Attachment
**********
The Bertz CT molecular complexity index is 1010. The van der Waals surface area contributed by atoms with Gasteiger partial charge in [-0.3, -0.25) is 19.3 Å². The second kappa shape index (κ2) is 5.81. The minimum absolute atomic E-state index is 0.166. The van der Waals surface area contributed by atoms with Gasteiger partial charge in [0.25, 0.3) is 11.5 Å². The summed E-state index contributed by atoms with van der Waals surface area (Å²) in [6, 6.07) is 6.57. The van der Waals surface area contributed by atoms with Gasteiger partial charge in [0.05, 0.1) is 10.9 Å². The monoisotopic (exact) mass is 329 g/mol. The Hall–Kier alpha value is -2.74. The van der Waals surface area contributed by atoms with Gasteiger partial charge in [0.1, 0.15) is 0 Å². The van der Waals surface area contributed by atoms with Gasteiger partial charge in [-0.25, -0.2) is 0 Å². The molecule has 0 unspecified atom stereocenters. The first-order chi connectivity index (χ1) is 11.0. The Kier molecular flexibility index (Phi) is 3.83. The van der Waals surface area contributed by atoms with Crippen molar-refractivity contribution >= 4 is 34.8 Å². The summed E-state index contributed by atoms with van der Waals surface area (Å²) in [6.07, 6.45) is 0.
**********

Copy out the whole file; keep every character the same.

The Bertz CT molecular complexity index is 1010. The van der Waals surface area contributed by atoms with Gasteiger partial charge in [-0.3, -0.25) is 19.3 Å². The second kappa shape index (κ2) is 5.81. The minimum absolute atomic E-state index is 0.166. The van der Waals surface area contributed by atoms with Gasteiger partial charge in [0.25, 0.3) is 11.5 Å². The summed E-state index contributed by atoms with van der Waals surface area (Å²) in [6, 6.07) is 6.57. The van der Waals surface area contributed by atoms with Gasteiger partial charge in [0.05, 0.1) is 10.9 Å². The monoisotopic (exact) mass is 329 g/mol. The Hall–Kier alpha value is -2.74. The van der Waals surface area contributed by atoms with Gasteiger partial charge in [0.1, 0.15) is 0 Å². The van der Waals surface area contributed by atoms with Gasteiger partial charge in [-0.25, -0.2) is 0 Å². The molecule has 0 unspecified atom stereocenters. The first-order chi connectivity index (χ1) is 11.0. The Kier molecular flexibility index (Phi) is 3.83. The van der Waals surface area contributed by atoms with Crippen molar-refractivity contribution >= 4 is 34.8 Å². The summed E-state index contributed by atoms with van der Waals surface area (Å²) in [6.07, 6.45) is 0.